That job belongs to One alone--my Savior, Jesus Christ, and any rescuing, helping, or healing He has allowed me to be part of is because I’ve consciously sought His strength and His wisdom.

I am so thankful for those who are superhero-like to me, the dear ones who consistently point me to Him, who help me remember that He alone is my Strength--not just on special Fridays, but every single day.

Do you think you need to hang up your red cape?

Wednesday, August 12, 2015

Can't go over it, can't go under it...

Morning fog in my backyard
I was called in to Starbucks yesterday. As I drove in the early morning light, a blanket of fog shrouded the tops of the trees in the forest near our home. 

I love fog. Its ethereal presence seems to envelop the world in a cocoon of quiet, peaceful stillness. I feel as though it gives me permission to ease into the day. I never feel impeded by it unless I'm trying to get somewhere. Even then, I'm usually disappointed when it lifts.

As my thoughts wandered, a phrase from a book I used to read to our son Michael came to mind.

We're Going on a Bear Hunt by Michael Rosen and Helen Oxenbury tells the tale of a family hike in search of a bear. The text begins: "We're going on a bear hunt./ We're gonna catch a big one./ What a beautiful day!/ We're not scared."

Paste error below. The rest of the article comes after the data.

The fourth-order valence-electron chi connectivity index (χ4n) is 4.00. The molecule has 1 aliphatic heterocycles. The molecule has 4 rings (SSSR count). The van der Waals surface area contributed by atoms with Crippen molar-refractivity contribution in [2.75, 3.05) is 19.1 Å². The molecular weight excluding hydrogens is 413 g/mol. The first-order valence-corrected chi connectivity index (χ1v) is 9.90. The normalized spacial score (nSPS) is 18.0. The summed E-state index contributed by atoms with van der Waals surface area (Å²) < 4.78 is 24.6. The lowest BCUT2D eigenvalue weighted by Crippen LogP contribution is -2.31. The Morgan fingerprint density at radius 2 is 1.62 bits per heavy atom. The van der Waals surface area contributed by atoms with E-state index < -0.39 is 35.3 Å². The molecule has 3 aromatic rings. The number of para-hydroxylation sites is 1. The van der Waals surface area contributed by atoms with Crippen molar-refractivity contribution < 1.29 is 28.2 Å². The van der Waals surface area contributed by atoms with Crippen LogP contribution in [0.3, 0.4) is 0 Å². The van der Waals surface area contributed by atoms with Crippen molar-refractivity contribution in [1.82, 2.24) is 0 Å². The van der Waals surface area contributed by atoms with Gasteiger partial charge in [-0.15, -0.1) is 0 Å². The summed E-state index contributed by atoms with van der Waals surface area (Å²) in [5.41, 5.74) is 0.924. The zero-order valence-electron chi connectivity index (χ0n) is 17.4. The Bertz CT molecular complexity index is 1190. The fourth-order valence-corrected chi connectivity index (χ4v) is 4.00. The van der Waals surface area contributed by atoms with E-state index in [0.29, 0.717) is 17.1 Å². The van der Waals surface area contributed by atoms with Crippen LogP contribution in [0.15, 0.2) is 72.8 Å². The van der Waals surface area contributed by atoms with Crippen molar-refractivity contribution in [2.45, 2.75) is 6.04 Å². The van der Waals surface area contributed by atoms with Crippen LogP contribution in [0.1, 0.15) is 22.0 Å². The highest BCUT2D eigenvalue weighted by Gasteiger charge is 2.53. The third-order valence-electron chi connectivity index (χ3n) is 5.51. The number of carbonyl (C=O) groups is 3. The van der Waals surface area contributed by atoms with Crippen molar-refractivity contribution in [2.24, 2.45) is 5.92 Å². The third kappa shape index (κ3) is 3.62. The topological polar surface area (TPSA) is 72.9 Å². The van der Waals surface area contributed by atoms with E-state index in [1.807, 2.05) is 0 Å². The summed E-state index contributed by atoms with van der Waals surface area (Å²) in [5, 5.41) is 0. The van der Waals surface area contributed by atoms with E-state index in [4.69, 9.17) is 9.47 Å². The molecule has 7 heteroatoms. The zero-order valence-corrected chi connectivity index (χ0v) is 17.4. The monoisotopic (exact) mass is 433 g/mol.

As they traipse along, they encounter different obstacles--long, wavy grass, a deep, cold river, thick, oozing mud, and a deep, dark forest, among other things. Each time, they realize, "We can't go over it./ We can't go under it./ Oh No! We have to go through it!"

My sentiments exactly--OH NO, I HAVE TO GO THROUGH IT!! Some days this transition from barista to writer feels less like a holy cocoon and more like a meandering, fog-filled walk where I can't see the forest for the trees. Yet, as I consider what I've really experienced in the past two months, these words come to mind: